• vulvar cancer;
  • RT-PCR;
  • carbonic anhydrase-9;
  • lymph node;
  • sentinel lymph node;
  • micrometastasis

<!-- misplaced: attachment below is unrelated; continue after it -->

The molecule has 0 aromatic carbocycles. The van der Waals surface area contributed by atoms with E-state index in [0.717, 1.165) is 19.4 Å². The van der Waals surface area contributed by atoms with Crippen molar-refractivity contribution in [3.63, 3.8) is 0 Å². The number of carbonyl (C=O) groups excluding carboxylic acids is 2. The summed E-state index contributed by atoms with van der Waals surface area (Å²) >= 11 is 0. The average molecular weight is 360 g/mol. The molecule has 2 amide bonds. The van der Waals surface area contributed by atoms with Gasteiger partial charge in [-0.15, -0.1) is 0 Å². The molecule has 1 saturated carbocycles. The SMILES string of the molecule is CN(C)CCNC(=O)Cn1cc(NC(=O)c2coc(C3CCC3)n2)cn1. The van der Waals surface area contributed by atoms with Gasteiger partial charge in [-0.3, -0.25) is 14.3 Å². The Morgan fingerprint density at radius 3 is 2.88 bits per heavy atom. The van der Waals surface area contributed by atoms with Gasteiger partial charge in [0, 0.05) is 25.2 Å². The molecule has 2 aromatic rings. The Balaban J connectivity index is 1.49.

Regional lymph node status is an important prognostic factor for vulvar cancer. The goal of our study was to elaborate a reliable test for detecting micrometastases, undetectable by traditional methods, in the lymph nodes of vulvar squamous carcinoma patients. For this purpose, carbonic anhydrase-9 (CA9) was investigated as a cancer-related marker by RT-PCR. Firstly, primary carcinoma specimens were examined for CA9 expression by immunohistochemistry with M75 monoclonal antibody. All 19 tissues exhibited a variable degree of staining, which was mostly confined to the plasma membranes of tumor cells. Correspondingly, all primary tumor specimens and the control A-431 vulvar cancer cell line gave a positive signal in the nested RT-PCR assay designed to detect CA9-expressing cells with a high sensitivity. Analysis of 77 lymph node specimens from 20 patients revealed a full correlation between RT-PCR results and standard hematoxylin–eosin staining in 75% of samples, whereas 25% of specimens were negative by the standard method and positive for CA9 mRNA, accounting for 28% of all histologically negative lymph nodes. There were no false-negatives with RT-PCR. A positive inguinal lymph node with a negative sentinel node was observed in the same groin only once in 38 specimens. Our findings clearly indicate potential value of CA9 as a molecular marker for the assessment of regional lymph node status in vulvar cancer patients and support a possible utility of our RT-PCR assay in the detection of micrometastases. © 2005 Wiley-Liss, Inc.